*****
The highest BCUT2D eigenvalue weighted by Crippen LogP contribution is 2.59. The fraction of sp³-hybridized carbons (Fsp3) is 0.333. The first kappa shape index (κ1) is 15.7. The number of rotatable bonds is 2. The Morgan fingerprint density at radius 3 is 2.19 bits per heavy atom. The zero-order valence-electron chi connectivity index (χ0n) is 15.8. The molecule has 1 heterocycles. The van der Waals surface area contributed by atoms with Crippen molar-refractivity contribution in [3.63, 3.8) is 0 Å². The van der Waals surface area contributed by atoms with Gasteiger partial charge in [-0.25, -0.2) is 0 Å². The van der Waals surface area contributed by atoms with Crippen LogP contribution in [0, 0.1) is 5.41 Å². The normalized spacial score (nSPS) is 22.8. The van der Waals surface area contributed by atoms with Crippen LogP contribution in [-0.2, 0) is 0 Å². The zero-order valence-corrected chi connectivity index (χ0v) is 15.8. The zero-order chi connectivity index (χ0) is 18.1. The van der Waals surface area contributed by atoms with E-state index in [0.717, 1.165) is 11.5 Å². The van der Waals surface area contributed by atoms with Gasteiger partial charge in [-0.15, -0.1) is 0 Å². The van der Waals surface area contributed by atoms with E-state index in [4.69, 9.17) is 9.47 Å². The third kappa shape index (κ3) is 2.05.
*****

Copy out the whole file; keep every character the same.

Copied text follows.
The highest BCUT2D eigenvalue weighted by Crippen LogP contribution is 2.59. The fraction of sp³-hybridized carbons (Fsp3) is 0.333. The first kappa shape index (κ1) is 15.7. The number of rotatable bonds is 2. The Morgan fingerprint density at radius 3 is 2.19 bits per heavy atom. The zero-order valence-electron chi connectivity index (χ0n) is 15.8. The molecule has 1 heterocycles. The van der Waals surface area contributed by atoms with Crippen molar-refractivity contribution in [3.63, 3.8) is 0 Å². The van der Waals surface area contributed by atoms with Gasteiger partial charge in [-0.25, -0.2) is 0 Å². The van der Waals surface area contributed by atoms with Crippen LogP contribution in [0, 0.1) is 5.41 Å². The normalized spacial score (nSPS) is 22.8. The van der Waals surface area contributed by atoms with Crippen LogP contribution in [-0.2, 0) is 0 Å². The zero-order valence-corrected chi connectivity index (χ0v) is 15.8. The zero-order chi connectivity index (χ0) is 18.1. The van der Waals surface area contributed by atoms with E-state index in [0.717, 1.165) is 11.5 Å². The van der Waals surface area contributed by atoms with Gasteiger partial charge in [-0.15, -0.1) is 0 Å². The van der Waals surface area contributed by atoms with E-state index in [4.69, 9.17) is 9.47 Å². The third kappa shape index (κ3) is 2.05.